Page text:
The Arcade Belt Program

#highfivesathlete Yvonne Michaud tells her story through kayaking

Goal 2: Doing whitewater in a hard shell kayak.

Yvonne hit the bike in her first goal, and is now taking her talents into the water. Read about her story, her motivations, and how she’s pushing herself each and every day.

IMG_0887
First_whitewater
After breaking my T11 vertebrae and injuring my spinal cord in a mountain biking crash, I’ve personally sought to balance adapting and recovering. I strive for my activities to challenge my physical limits, and hopefully help me push past them. That’s why, when I moved to Oregon in 2016, I knew I’d want to explore whitewater kayaking.
I grew up swimming and have always been pretty comfortable in water, but a little less-so since my injury. When I started kayaking, I stuck to flat lakes and rivers where I could build some confidence. After a few months of building basic skills in a hard shell kayak, I got the chance to go down some class II and class III rapids on the Santiam River in an inflatable kayak. It was an absolute blast! Reading the water and making technical maneuvers to get down the river was freeing. The experience also reminded me of what it felt like to mountain bike.
First_whitewater_2
The advantages of the inflatable kayak over a hard shell, were that it bounced off rocks in the river and was very easy for me to get out of if I flipped over. The disadvantage was that it didn’t hold my lower body in place so I wasn’t able to paddle with much power or precision. After that trip, I made it a goal to progress my skills in a hard shell boat so that I could paddle more effectively and safely.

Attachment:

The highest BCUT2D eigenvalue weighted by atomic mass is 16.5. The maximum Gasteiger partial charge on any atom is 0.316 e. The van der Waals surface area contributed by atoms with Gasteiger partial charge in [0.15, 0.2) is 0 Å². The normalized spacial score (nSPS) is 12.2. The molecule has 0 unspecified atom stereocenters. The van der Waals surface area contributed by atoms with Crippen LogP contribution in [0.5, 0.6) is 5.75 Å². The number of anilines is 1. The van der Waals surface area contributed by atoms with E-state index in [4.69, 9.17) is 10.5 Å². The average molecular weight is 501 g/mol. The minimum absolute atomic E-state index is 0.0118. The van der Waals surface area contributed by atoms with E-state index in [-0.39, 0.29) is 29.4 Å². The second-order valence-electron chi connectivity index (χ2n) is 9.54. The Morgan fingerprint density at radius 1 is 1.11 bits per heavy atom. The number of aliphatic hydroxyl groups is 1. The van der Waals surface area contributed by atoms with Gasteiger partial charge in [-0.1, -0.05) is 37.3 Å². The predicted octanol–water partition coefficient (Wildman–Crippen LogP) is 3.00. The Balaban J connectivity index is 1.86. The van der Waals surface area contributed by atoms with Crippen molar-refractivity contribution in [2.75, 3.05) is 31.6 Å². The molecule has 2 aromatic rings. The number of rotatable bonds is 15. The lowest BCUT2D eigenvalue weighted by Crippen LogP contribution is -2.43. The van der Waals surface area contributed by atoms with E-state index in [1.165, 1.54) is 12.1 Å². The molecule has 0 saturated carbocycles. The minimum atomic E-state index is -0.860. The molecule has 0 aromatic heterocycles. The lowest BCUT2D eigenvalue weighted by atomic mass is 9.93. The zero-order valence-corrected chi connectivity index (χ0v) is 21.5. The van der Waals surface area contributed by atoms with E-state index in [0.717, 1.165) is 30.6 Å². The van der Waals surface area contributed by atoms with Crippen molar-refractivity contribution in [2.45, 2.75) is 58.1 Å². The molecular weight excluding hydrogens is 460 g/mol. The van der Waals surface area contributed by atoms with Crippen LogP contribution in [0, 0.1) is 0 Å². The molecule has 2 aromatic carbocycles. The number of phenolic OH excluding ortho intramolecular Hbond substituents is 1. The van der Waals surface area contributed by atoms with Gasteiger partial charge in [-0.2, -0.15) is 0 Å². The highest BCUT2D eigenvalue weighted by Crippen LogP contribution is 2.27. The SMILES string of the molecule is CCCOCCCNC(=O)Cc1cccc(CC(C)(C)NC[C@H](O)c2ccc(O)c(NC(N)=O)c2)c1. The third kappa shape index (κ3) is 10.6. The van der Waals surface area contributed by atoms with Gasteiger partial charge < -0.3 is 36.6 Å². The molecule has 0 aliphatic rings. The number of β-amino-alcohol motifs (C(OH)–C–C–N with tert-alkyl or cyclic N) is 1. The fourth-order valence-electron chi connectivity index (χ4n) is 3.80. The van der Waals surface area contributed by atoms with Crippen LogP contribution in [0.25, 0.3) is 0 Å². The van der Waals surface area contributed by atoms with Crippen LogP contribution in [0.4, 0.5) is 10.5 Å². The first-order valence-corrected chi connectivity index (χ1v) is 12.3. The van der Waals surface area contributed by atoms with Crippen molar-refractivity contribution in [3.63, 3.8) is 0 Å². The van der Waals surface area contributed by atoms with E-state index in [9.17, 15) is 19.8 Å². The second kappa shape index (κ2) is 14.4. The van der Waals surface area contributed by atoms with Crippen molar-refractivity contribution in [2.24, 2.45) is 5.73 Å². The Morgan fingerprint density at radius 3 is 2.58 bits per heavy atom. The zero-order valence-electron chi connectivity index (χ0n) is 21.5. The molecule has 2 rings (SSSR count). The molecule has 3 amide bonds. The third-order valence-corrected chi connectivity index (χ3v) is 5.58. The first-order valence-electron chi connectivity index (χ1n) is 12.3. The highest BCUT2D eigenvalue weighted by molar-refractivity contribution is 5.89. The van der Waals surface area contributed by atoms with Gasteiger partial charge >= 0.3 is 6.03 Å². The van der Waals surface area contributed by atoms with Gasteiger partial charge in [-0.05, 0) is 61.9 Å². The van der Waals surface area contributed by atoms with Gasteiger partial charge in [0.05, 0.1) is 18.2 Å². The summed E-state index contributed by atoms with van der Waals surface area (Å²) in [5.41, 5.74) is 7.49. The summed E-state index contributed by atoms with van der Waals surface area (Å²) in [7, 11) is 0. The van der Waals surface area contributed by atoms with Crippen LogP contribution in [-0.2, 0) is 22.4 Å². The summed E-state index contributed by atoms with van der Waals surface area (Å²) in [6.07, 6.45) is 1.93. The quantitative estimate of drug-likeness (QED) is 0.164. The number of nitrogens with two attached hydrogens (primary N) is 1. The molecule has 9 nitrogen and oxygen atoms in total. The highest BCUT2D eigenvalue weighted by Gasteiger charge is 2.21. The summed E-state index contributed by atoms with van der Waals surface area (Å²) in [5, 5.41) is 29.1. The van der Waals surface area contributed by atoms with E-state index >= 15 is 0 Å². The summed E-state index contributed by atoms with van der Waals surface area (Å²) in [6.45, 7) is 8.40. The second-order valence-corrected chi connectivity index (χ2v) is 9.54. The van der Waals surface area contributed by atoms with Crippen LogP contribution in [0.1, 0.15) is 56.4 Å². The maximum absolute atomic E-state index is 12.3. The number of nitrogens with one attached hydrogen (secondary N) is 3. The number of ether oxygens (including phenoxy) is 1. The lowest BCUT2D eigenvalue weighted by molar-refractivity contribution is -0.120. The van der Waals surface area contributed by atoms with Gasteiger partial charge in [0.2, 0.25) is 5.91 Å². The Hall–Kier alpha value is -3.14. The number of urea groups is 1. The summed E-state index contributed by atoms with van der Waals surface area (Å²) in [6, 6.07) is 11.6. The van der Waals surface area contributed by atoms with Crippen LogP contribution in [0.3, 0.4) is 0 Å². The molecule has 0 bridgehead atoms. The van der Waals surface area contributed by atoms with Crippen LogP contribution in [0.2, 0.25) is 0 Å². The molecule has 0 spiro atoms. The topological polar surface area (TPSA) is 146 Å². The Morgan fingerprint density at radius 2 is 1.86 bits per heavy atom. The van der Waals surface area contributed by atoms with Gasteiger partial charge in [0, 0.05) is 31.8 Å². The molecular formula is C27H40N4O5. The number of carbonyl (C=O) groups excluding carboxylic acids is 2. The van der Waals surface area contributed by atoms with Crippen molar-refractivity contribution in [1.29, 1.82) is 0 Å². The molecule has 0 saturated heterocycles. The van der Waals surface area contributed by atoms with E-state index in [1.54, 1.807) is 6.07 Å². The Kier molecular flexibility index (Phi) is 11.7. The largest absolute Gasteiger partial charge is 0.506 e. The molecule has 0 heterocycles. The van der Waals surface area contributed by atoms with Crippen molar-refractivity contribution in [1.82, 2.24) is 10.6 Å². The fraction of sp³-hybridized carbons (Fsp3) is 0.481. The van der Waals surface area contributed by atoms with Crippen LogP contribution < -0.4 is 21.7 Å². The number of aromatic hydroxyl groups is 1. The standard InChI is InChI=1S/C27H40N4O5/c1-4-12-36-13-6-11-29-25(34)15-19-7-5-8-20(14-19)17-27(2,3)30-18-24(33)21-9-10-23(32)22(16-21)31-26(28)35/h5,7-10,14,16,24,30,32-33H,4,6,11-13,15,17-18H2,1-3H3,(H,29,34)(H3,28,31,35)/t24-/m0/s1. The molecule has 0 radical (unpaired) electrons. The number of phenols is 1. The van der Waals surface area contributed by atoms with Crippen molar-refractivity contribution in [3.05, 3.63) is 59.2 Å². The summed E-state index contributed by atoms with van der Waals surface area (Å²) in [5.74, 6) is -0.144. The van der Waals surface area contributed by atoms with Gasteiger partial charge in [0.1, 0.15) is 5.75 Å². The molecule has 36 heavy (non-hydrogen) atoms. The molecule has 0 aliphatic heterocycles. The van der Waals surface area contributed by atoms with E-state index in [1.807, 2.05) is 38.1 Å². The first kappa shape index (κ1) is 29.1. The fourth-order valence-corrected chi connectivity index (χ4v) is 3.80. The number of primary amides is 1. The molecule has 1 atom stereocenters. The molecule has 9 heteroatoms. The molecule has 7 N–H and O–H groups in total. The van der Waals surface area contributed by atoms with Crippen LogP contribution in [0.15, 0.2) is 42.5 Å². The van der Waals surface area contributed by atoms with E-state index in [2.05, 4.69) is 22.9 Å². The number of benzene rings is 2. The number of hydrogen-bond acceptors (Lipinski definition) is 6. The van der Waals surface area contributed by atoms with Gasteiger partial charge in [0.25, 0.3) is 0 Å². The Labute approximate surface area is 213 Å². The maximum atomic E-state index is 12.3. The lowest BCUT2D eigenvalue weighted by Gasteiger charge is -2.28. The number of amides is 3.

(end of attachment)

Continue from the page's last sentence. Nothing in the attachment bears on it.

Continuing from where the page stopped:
By 2018 I had upgraded my hard shell boat to something that fit me better, and was ready to try it in white water. I’m not going to lie and say I was all confidence. I was terrified that I was going to get flipped over in the water and be unable to exit my boat, even though I had practiced several wet exits in a pool. But I was with a great group of people, most of whom I had just met that morning for this paddle. Everyone was stoked to be on the water and my excitement won out over my fear.
It felt like I had reclaimed something my injury took from me - my ability to do action sports on my own terms. I love that on the river, nobody can tell that I use a wheelchair on land.

Yvonne Michaud

The run we were doing was 8 miles on the lower Clackamas River. It is class II whitewater and considered an excellent beginner stretch. The thing about a river though, is that once you’re on it, there’s only one way down. Thankfully, the first rapid, a giant rock garden, was right after the put in. I figured if I made it through that I’d be ok, and if I fell out of my boat and swam the rapid, I would still be able to make it back to the parking lot.

By the end of the run I was relieved to still be alive, and could hardly believe that I had overcome my fear. It felt like I had reclaimed something my injury took from me – my ability to do action sports on my own terms. I love that on the river, nobody can tell that I use a wheelchair on land. And though I do have to rely on different muscle groups than AB paddlers, I am out there in the same equipment as everyone else, paddling the same water, having just as much (if not more) fun.

The Arcade Belt Program

arcade
Belt_4

The Arcade Belt Program was put in place to provide our athletes with a system for setting goals. Similar to a karate belt system, athletes move through the ranks when they complete goals they set for themselves and receive a belt with stars corresponding to the goal number they accomplish.

LEARN MORE ABOUT THE ARCADE BELT PROGRAM HERE

Donate to an Athlete Today